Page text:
U.S. District Court Again Relies on Eleventh Circuit Decisions And Allows Medicare Advantage Organiz
In the recent case, Mspa v. Century Sur. Co., No. 16-20752, 2017 U.S. Dist. LEXIS 37040 (U.S. Dist. S.D. Fla., March 15, 2017), the United States District Court for the Southern District of Florida once again considered the rights of Medicare Advantage Organizations (MAOs) to seek reimbursement of medical expenses under the Medicare Secondary Payer Act (MSP). In this case, the enrollee of Florida Healthcare Plus, a Medicare Advantage Organization (MAO), was injured on property insured by Defendant, Century Surety Company. The Defendant, aware of its primary payer responsibility under the MSP, failed to reimburse the MAO, which had made payments on behalf of the enrollee for medically necessary procedures and services related to the accident.
Because the Defendant failed to pay for the medical services or reimburse the MAO, the Plaintiff, as assignee of the MAO, filed a complaint against the Defendant to recover payments and damages. Along with a private cause of action for double damages under the MSP, Plaintiff also alleged four other counts seeking recovery directly from the primary payer. Defendant filed a motion to dismiss the complaint arguing that (1) the Plaintiff failed to establish the Defendant’s primary payer responsibility, (2) MAOs do not have a private cause of action under the MSP, (3) MAOs do not have a right of subrogation under CMS regulations, and (4) the Plaintiff cannot allege a third-party beneficiary breach of contract claim because the Plaintiff is not an intended third party beneficiary to the contract between the Defendant and the insured. Importantly, Plaintiff’s suit was brought as a putative class action.
In examining the first three issues, the court once again relied on two recent Eleventh Circuit decisions. In MSP Recovery, LLC v. Allstate Ins. Co., 2016 WL 4525222 (11th Cir. August 30, 2016), the Eleventh circuit held that “a contractual obligation may serve as sufficient demonstration of responsibility for payment to satisfy the condition precedent to suit under the MSP.” As such, to satisfy the condition precedent to suit under the MSP, the plaintiff must merely allege that the Defendant’s valid insurance contract renders the defendant primarily responsible for payment of the enrollee’s medical expenses. In addition, in Humana Med. Plan, Inc. v. W. Heritage Ins. Co., No. 15-11436, 2016 WL 4169120 (11th Cir. August 8, 2016), the Eleventh circuit held that an MAO may pursue a private cause of action against a primary payer when the primary plan fails to pay for an enrollee’s medical expenses or reimburse the MAO for payments rendered.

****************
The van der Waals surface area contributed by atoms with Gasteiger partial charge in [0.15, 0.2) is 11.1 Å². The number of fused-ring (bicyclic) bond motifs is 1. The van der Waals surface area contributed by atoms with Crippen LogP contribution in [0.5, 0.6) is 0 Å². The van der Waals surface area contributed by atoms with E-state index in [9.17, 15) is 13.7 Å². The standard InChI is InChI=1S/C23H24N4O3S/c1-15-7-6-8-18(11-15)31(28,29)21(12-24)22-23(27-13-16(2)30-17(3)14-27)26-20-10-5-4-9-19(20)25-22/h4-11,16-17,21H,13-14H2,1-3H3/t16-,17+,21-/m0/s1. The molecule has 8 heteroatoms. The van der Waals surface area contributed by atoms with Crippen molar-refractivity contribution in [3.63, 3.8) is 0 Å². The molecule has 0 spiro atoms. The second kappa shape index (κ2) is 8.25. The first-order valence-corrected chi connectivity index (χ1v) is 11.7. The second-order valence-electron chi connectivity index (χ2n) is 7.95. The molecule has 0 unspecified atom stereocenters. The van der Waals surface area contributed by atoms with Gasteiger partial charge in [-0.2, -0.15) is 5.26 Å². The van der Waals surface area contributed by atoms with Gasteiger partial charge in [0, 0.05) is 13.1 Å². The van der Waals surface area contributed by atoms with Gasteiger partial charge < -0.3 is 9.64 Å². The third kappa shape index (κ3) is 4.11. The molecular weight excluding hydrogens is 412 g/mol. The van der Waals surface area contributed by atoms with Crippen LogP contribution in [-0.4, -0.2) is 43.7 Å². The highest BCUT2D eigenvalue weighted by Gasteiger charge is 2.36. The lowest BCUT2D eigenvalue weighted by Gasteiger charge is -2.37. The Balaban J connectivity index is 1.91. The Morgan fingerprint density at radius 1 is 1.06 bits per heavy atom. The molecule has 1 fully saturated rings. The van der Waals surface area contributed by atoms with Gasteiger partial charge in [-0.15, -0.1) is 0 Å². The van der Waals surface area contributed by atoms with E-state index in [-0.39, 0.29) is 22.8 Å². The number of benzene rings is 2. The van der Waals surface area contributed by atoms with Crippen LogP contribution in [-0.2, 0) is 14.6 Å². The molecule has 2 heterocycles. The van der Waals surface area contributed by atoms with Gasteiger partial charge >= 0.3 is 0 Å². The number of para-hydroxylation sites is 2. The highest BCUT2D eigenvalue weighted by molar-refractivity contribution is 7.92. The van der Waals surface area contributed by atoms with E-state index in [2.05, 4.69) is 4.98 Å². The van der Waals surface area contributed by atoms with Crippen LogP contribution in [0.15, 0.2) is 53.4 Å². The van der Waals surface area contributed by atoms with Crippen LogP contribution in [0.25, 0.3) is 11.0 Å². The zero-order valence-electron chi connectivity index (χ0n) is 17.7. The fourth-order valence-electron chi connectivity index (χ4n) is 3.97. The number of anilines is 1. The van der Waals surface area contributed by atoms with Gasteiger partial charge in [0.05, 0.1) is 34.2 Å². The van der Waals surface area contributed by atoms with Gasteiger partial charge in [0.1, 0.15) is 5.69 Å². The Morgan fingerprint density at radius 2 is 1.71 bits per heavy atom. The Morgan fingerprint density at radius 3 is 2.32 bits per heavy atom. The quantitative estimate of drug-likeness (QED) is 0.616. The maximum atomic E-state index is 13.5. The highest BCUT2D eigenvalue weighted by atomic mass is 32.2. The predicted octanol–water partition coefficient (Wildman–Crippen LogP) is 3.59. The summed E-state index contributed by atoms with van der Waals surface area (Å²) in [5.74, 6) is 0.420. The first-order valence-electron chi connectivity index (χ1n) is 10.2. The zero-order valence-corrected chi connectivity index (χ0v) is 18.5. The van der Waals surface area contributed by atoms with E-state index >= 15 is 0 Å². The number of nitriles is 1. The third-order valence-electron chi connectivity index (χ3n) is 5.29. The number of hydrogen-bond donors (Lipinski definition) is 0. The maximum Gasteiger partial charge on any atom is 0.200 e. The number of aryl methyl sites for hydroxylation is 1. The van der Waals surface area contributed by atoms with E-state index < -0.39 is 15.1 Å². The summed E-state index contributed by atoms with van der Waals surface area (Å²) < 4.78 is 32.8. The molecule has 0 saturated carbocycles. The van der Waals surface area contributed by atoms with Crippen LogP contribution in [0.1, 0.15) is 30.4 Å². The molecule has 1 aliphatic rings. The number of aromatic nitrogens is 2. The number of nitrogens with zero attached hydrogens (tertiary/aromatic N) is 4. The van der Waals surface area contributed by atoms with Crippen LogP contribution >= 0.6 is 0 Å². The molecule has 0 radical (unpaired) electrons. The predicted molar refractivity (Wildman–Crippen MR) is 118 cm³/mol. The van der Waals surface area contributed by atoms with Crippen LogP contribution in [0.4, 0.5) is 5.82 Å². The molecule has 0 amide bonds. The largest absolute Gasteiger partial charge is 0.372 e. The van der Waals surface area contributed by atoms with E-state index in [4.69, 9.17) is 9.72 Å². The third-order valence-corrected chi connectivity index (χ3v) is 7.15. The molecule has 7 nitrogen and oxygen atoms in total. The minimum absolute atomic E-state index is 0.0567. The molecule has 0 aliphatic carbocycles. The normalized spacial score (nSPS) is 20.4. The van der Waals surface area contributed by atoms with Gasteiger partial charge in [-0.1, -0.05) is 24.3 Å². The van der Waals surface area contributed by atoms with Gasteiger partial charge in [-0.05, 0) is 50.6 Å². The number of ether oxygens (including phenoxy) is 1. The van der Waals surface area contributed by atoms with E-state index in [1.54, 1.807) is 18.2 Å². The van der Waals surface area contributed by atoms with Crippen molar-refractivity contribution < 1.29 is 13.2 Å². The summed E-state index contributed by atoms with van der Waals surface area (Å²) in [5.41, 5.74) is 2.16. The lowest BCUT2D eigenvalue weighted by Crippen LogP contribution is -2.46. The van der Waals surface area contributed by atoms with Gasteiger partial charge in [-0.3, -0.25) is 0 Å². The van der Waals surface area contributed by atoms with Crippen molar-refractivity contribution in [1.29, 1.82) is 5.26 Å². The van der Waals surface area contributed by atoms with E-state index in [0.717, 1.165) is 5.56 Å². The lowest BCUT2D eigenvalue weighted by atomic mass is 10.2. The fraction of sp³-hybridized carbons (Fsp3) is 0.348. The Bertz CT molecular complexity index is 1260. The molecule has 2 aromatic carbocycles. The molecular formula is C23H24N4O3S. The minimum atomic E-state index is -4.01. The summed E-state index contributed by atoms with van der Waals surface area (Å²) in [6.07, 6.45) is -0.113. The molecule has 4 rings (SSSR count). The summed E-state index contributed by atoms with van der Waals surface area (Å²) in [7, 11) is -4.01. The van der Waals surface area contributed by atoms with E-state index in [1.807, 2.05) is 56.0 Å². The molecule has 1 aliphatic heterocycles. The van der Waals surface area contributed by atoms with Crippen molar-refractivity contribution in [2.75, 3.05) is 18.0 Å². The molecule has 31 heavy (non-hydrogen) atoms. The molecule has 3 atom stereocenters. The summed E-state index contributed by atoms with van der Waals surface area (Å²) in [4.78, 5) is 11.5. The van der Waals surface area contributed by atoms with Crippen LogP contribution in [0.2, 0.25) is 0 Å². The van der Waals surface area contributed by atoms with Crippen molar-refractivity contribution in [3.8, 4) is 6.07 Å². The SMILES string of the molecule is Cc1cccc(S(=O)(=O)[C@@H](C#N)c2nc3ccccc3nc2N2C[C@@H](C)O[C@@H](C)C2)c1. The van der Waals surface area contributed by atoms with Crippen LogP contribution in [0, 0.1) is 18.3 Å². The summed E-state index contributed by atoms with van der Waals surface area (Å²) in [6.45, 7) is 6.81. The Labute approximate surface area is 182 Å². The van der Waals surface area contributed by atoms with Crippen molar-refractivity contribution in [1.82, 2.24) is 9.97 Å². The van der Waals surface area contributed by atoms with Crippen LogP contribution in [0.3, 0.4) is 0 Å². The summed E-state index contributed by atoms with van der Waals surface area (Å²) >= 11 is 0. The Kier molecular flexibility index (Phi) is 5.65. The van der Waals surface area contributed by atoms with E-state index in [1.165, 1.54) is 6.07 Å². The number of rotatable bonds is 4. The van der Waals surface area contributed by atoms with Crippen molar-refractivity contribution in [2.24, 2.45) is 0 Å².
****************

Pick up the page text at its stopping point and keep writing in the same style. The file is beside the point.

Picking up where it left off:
Consequently, the court denied Defendant’s motion to dismiss as to these first three issues. In its discussion, the court noted that the Plaintiff pled facts sufficient to establish that the Defendant maintained a valid, current insurance contract with a Med-Pay benefits provision, that the Med-Pay provision covered the medical benefits provided to the enrollee, and the policy was the primary insurance coverage for the enrollee. The court also reiterated that, under the decision of the Humana court, MAOs do have a private cause of action under the MSP and, therefore, also maintain subrogation rights.
In examining the fourth issue, the court found that Plaintiff failed to allege that it is an intended thirty party beneficiary of the allegedly breached contract between Defendant and its insured. As a result, Defendant’s motion to dismiss the third party beneficiary claim was granted with leave to amend.
Regarding the possible class action status, Defendant’s motion to dismiss argued that Plaintiff’s claims were not appropriate for class action treatment. Although the court noted that Defendant’s motion raised several potentially problematic areas for Plaintiff in establishing class certification, the court ultimately decided that it did not have enough information to determine whether or not the prerequisites for a class action had been satisfied. As a result, Defendant’s motion to dismiss the class allegations was denied.
We expect to see more of this case in the coming months and will continue to keep you apprised of any new developments.